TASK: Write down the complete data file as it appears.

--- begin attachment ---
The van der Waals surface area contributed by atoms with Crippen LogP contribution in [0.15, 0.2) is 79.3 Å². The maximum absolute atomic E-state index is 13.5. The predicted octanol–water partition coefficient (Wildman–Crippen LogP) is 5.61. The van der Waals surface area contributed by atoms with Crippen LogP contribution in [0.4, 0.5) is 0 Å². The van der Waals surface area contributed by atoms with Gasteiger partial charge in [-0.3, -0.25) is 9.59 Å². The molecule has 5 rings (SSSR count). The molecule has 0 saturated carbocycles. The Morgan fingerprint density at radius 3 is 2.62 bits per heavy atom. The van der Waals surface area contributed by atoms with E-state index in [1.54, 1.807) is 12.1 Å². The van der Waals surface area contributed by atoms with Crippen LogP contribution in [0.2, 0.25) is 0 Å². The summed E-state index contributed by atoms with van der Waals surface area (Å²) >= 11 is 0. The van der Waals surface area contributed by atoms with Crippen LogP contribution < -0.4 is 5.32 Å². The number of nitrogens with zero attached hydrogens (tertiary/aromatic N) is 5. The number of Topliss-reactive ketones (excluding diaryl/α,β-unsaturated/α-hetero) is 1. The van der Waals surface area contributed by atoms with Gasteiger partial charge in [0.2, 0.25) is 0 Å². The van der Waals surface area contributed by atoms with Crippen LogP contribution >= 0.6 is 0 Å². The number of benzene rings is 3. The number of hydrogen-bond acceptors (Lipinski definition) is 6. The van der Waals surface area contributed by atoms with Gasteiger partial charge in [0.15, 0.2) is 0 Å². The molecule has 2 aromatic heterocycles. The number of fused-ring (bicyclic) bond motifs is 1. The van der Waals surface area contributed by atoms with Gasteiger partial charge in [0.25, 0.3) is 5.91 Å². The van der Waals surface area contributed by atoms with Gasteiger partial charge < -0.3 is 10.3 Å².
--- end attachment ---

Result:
The van der Waals surface area contributed by atoms with Crippen LogP contribution in [0.15, 0.2) is 79.3 Å². The maximum absolute atomic E-state index is 13.5. The predicted octanol–water partition coefficient (Wildman–Crippen LogP) is 5.61. The van der Waals surface area contributed by atoms with Crippen LogP contribution in [0.4, 0.5) is 0 Å². The van der Waals surface area contributed by atoms with Gasteiger partial charge in [-0.3, -0.25) is 9.59 Å². The molecule has 5 rings (SSSR count). The molecule has 0 saturated carbocycles. The Morgan fingerprint density at radius 3 is 2.62 bits per heavy atom. The van der Waals surface area contributed by atoms with E-state index in [1.54, 1.807) is 12.1 Å². The van der Waals surface area contributed by atoms with Crippen LogP contribution in [0.2, 0.25) is 0 Å². The summed E-state index contributed by atoms with van der Waals surface area (Å²) >= 11 is 0. The van der Waals surface area contributed by atoms with Crippen LogP contribution < -0.4 is 5.32 Å². The number of nitrogens with zero attached hydrogens (tertiary/aromatic N) is 5. The number of Topliss-reactive ketones (excluding diaryl/α,β-unsaturated/α-hetero) is 1. The van der Waals surface area contributed by atoms with Gasteiger partial charge in [0.2, 0.25) is 0 Å². The van der Waals surface area contributed by atoms with Crippen LogP contribution >= 0.6 is 0 Å². The number of benzene rings is 3. The number of hydrogen-bond acceptors (Lipinski definition) is 6. The van der Waals surface area contributed by atoms with Gasteiger partial charge in [0.15, 0.2) is 0 Å². The molecule has 2 aromatic heterocycles. The number of fused-ring (bicyclic) bond motifs is 1. The van der Waals surface area contributed by atoms with Gasteiger partial charge in [0.25, 0.3) is 5.91 Å². The van der Waals surface area contributed by atoms with Gasteiger partial charge < -0.3 is 10.3 Å².